Yes, something that more or less been happening for a few years is very unlikely. I have no idea how a lack of growth can relate to Brexit. Huh. Meanwhile the EU economies are doing great. Unrelated things, it's not like these economies should be tied up together closely but the UK has a much bleaker future and markets are reacting accordingly.

    Yes. NAFTA is irrelevant. That's why Mexico and Canada and the smart parts of the US are doing everything to keep it. As far as I'm aware what's impossible is to actually negotiate them, not, you know, do what would be the smart thing and arrange for promising agreements... Like May has desperately being trying to do with China, India, Australia and the US.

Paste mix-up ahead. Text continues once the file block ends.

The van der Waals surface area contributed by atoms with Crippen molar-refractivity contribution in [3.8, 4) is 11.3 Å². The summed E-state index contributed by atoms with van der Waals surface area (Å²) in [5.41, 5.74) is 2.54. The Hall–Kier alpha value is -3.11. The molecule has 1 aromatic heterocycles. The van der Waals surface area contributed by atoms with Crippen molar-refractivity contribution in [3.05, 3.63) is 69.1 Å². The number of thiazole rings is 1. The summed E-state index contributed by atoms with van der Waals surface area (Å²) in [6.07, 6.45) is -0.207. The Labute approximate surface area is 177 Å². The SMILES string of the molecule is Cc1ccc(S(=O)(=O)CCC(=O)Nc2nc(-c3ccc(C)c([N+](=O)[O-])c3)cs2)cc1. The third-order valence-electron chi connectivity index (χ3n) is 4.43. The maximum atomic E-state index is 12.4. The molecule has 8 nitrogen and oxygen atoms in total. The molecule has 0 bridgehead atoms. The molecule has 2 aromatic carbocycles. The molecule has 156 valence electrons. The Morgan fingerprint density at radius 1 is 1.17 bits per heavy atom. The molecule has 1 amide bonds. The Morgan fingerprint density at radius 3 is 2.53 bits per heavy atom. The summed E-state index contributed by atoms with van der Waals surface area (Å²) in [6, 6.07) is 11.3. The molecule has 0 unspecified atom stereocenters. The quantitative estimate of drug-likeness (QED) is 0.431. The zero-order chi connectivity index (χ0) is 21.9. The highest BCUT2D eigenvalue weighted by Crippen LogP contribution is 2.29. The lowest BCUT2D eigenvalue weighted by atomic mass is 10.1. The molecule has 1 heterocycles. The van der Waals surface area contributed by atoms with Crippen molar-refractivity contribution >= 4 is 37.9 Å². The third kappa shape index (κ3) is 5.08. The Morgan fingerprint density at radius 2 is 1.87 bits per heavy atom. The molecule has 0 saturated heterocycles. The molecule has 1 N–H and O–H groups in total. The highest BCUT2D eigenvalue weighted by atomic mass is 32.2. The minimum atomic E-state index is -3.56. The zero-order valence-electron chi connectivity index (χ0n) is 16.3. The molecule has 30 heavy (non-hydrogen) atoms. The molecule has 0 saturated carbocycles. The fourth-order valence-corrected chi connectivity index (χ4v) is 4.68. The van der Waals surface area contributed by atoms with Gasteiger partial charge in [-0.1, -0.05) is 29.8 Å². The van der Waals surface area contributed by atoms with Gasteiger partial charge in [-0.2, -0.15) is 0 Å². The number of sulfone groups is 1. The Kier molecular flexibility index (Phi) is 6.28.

0,5% of a city real estate value falling when the economy is supposed to be very healthy isn't good. "Oh, where people live this fall doesn't matter" duh? No one cares about those regions. London real estate value has always been in those high price properties. You have a billionaire industry there, and a lot of high paying jobs and taxes and the like that depend on it. It's not public housing that keeps up companies like Sotheby's Real Estate afloat.

    Amazing. You're claiming that the UK regulatory agencies will be as big, high paying and influential as the European ones, and that the whole industry of lobbying and dispute settling around them will be the same size. People actually think that a thousand high paying jobs and thousands of related ones is no big loss. Okay.

    ... Again?
    Read your own link.